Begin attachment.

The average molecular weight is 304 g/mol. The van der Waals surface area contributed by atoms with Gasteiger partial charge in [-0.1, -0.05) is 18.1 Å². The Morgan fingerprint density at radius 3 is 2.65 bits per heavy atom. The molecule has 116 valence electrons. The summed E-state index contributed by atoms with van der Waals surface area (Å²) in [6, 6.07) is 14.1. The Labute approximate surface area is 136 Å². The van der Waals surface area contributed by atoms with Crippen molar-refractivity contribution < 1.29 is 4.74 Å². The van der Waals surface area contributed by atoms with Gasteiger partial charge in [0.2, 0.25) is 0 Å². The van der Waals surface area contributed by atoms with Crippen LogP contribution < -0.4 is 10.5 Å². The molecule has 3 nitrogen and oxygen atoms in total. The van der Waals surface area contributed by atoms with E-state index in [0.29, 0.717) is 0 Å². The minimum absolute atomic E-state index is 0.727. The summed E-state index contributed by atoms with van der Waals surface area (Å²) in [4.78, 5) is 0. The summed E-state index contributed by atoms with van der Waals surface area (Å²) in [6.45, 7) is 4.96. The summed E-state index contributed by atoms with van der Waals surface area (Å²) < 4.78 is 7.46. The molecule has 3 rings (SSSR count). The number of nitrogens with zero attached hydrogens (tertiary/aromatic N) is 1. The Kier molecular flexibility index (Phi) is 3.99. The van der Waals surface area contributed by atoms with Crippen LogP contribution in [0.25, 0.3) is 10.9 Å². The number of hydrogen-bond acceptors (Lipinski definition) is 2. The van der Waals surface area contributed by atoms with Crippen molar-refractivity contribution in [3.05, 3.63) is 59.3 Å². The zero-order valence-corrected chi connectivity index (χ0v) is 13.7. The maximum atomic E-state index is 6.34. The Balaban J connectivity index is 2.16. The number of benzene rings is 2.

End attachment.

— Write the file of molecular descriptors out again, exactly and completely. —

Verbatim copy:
The average molecular weight is 304 g/mol. The van der Waals surface area contributed by atoms with Gasteiger partial charge in [-0.1, -0.05) is 18.1 Å². The Morgan fingerprint density at radius 3 is 2.65 bits per heavy atom. The molecule has 116 valence electrons. The summed E-state index contributed by atoms with van der Waals surface area (Å²) in [6, 6.07) is 14.1. The Labute approximate surface area is 136 Å². The van der Waals surface area contributed by atoms with Crippen molar-refractivity contribution < 1.29 is 4.74 Å². The van der Waals surface area contributed by atoms with Gasteiger partial charge in [0.2, 0.25) is 0 Å². The van der Waals surface area contributed by atoms with Crippen LogP contribution < -0.4 is 10.5 Å². The molecule has 3 nitrogen and oxygen atoms in total. The van der Waals surface area contributed by atoms with E-state index in [0.29, 0.717) is 0 Å². The minimum absolute atomic E-state index is 0.727. The summed E-state index contributed by atoms with van der Waals surface area (Å²) in [4.78, 5) is 0. The summed E-state index contributed by atoms with van der Waals surface area (Å²) in [6.45, 7) is 4.96. The summed E-state index contributed by atoms with van der Waals surface area (Å²) < 4.78 is 7.46. The molecule has 3 rings (SSSR count). The number of nitrogens with zero attached hydrogens (tertiary/aromatic N) is 1. The Kier molecular flexibility index (Phi) is 3.99. The van der Waals surface area contributed by atoms with Crippen LogP contribution in [0.25, 0.3) is 10.9 Å². The number of hydrogen-bond acceptors (Lipinski definition) is 2. The van der Waals surface area contributed by atoms with Crippen molar-refractivity contribution in [3.05, 3.63) is 59.3 Å². The zero-order valence-corrected chi connectivity index (χ0v) is 13.7. The maximum atomic E-state index is 6.34. The Balaban J connectivity index is 2.16. The number of benzene rings is 2.